WSDOT blames economic rebound for worsening congestion
Oct 26, 2015, 9:21 AM | Updated: 10:13 am
The congestion drivers in the Pacific Northwest are experiencing on a daily basis can be attributed to a successful economy, according to the Washington State Department of Transportation.
Delays on state highways increased 4.6 percent between 2012 and 2014, according to WSDOT’s 2015 Corridor Capacity Report. The increase mirrors economic growth.
Though statewide traffic congestion is up, the average statewide congestion in 2014 was 8 percent below the 2007 pre-recession levels, according to the report.
“As the report shows, transit and HOV lanes play a big role in creating more capacity on state highways and help us manage growing congestion,” said Secretary of Transportation Lynn Peterson. “We’re collaborating with our partners in cities, counties and transit to get the most capacity out of the state’s multimodal transportation system and provide commuters viable travel options.”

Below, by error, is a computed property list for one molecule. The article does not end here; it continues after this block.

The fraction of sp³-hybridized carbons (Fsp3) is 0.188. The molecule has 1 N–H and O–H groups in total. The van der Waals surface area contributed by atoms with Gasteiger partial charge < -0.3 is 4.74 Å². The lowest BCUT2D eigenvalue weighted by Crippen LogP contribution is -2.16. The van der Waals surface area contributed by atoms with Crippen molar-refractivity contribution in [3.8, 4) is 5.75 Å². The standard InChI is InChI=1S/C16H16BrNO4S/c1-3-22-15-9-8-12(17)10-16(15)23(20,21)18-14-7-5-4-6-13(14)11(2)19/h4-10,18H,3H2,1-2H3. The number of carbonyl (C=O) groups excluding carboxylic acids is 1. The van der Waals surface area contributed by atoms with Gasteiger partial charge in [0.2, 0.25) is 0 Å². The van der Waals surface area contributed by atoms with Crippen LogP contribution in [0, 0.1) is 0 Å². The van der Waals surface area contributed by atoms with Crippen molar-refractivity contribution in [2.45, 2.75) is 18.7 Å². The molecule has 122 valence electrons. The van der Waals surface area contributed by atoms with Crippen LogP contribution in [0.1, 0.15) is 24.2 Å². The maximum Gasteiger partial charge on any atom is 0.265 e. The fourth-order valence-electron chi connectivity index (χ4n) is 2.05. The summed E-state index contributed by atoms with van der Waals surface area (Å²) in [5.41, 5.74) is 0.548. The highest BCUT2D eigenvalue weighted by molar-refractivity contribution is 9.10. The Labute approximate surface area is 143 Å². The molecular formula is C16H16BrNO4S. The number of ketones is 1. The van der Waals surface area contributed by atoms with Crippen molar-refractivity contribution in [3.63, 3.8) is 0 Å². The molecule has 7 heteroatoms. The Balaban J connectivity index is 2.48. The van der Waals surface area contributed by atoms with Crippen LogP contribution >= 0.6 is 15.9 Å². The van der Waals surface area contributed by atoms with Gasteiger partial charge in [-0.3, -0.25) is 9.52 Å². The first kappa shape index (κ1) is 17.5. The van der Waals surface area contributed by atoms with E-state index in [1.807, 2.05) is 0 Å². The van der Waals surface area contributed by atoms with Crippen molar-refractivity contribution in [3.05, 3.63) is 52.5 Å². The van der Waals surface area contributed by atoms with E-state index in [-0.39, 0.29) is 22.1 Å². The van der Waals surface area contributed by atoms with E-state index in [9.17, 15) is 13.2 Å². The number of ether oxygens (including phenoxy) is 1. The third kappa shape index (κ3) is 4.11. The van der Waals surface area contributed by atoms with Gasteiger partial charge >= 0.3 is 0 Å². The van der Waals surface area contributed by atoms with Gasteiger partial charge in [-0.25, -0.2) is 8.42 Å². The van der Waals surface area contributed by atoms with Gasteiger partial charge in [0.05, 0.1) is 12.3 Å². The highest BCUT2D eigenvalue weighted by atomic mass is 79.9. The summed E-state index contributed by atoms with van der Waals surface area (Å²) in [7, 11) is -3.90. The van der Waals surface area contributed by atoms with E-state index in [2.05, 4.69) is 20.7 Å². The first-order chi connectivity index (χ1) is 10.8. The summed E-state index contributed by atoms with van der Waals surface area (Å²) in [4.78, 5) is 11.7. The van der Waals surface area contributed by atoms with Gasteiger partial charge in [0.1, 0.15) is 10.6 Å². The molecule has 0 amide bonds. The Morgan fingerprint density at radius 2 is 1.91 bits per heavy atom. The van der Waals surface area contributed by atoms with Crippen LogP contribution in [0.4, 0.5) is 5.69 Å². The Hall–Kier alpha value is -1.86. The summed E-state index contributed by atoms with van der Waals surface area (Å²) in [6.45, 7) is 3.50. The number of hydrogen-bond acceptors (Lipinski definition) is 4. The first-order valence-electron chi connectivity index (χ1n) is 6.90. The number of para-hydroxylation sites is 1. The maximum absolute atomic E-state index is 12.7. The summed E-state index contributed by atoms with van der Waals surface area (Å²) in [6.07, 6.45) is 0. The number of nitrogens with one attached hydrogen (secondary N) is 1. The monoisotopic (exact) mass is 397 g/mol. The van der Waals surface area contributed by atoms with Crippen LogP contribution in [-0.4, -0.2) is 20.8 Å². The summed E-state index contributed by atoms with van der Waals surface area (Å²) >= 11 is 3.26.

Of the five monitored freeway corridors in central Puget Sound, I-5, I-405 and I-90 saw increases in congestion. Tolling and carpooling reduced congestion on SR 520 and SR 167 by 71 percent and 24 percent respectively.
Drivers can thank themselves for the worsening congestion. Between 2012 and 2014, passenger vehicle registrations increased 6.9 percent, according to WSDOT. Licensed drivers increased by 7.6 percent.
Statewide travel delay cost drivers and businesses an estimated $808 million in 2014 compared to $773 in 2012. The Puget Sound region contributes for 96.8 percent of the total delay.
And it’s not just congestion that is on the rise. “Incidents” increased by 8.1 percent, according to WSDOT. WSDOT crews responded to 48,691 incidents.
Though congestion is on an upward trend, the number of commuters driving alone isn’t. People driving alone decreased from 72.7 percent to 72.4 percent of drivers between 2013 and 2014. Those carpooling remained static at 10.1 percent.